Christian Miedaner The task is to ensure our products meet all market-specific regulatory requirements for fleet consumption and CO2 fleet emissions – not just in the short term, but also medium and long-term. That’s where it gets really interesting, because then we’re no longer talking about existing laws and requirements; we’re talking about assessing and anticipating developments in legislation and translating them into our own targets. A lot of markets still haven’t even passed legislation for the period after 2025. But we have to make sure the vehicles we are currently developing will comfortably meet requirements at that time. A complex task: This includes technical measures, decisions on future drive trains, as well as assessing the business cases.
The percentage of electrified vehicles in Europe INCREASED by over 80% last year.
Christian Miedaner The European Union's CO2 limits have been among the strictest for years worldwide. And its targets will remain most ambitious in the future. In many respects, meeting their requirements is the biggest challenge. That’s why we make fulfilling EU targets our main focus. Think of it this way: Once you’ve met European requirements, it’s a lot easier to fulfil those in other markets and regions. Aside from that, Europe is also our biggest sales region.
But, like I said, my job is to make sure we meet requirements in all markets. That’s why we always monitor our compliance with regulatory requirements in other markets and regions very closely.
Quite a few things, actually. The CO2 targets for our market are just as tough as in the European Union – but we are coming at them from a different place. Most customers in Switzerland have never even considered an electrified vehicle until now, because there are barely any political incentives in our market – and because the charging situation is far from ideal. Many people in our country opt for all-wheel-drive vehicles with powerful engines because of the Alps. So we were especially proud that we were able to exceed our targets in Switzerland. Our retailers had a lot of convincing to do. We invested a great deal of energy in advising both private and corporate customers on charging options.
Christian Miedaner There was obviously a lot of work involved. We succeeded because we always took a forward-looking approach and made the right decisions – important decisions – proactively: for instance, the decision to offer electrified vehicles in every segment today. With this wide range of options, we can engage and win over our customers. At the same time, we also decided to continue making our conventional drive trains more efficient. Our Efficient Dynamics technologies have been in use since 2007 – and, today, aerodynamics, lightweight construction, energy management and the integration of innovations are a priority in every one of our new vehicles. Another important step was wide-scale use of 48-volt-systems.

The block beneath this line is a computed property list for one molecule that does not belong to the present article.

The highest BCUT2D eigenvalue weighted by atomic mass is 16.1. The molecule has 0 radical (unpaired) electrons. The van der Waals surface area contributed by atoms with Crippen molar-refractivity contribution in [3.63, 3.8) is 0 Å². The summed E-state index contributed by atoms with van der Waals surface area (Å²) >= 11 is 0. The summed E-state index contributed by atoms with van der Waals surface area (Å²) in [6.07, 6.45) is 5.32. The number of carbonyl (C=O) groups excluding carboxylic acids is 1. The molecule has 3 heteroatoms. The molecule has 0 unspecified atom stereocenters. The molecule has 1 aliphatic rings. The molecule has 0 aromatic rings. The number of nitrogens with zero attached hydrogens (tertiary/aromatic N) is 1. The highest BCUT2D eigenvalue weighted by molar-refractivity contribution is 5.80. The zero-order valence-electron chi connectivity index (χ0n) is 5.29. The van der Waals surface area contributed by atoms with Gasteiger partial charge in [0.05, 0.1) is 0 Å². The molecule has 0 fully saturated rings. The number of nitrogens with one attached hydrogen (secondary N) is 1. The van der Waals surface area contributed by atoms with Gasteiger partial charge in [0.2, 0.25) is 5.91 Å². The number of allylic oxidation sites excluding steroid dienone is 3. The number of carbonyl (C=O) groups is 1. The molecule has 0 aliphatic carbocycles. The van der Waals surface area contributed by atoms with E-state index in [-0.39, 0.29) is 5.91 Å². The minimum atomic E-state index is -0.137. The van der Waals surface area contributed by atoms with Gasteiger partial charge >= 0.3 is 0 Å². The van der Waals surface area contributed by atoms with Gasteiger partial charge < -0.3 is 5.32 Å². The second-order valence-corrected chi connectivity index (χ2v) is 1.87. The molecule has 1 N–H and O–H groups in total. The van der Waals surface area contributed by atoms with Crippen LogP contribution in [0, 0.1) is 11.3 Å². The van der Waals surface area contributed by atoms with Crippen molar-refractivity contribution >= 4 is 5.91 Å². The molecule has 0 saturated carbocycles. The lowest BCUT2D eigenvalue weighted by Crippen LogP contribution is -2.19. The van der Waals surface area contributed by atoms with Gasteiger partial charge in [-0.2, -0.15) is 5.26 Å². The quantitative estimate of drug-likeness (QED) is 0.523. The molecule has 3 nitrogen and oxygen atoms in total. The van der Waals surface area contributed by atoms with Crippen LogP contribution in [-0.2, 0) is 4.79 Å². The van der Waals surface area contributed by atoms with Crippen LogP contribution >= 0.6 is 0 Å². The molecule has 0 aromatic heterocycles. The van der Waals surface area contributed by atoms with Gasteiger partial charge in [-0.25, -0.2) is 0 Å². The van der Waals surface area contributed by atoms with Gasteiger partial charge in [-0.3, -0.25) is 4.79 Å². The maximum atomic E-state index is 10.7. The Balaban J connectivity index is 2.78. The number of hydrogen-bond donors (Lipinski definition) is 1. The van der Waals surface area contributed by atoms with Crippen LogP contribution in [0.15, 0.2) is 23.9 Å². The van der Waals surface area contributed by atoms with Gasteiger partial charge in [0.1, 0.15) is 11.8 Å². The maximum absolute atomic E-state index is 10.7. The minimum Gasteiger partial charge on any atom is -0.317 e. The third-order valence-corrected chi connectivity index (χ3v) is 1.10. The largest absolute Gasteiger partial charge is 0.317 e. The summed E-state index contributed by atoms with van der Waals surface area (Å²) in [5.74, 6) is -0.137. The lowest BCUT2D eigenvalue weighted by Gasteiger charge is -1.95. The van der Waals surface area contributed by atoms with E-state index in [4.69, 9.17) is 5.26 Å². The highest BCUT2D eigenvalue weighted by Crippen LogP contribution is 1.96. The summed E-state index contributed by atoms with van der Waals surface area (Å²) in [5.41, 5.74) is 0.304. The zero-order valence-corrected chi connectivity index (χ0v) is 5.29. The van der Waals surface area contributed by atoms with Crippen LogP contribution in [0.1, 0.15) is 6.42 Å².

We ultimately overfulfilled the 2020 targets. And that’s a good thing, because we’re not interested in the goals themselves – it’s about contributing to environmental responsibility.
Christian Miedaner We are right on track for the targets for 2021 – but the goals for 2030 are a whole other dimension. I’m confident our product portfolio puts us in a good position. By 2023, we will have 25 electrified models on the street. But even when the right products are available, you still need enough customers to ultimately choose electrified models. For that, the conditions also have to be right – and that means significantly expanding charging infrastructure. Policymakers and charging post operators also need to contribute by keeping up with the growth in electromobility.
Christian Miedaner I like that we at the BMW Group are able to implement big decisions quickly. This is true at all levels, in the markets, at headquarters and in senior management. I don’t think you can take a solution-oriented approach like this for granted at a big company like ours.
I’m especially pleased with how positively customers are responding to our electrified cars. The percentage of electrified vehicles in Europe increased by over 80% last year – that’s quite significant, don’t you think?
Thank you for talking to us.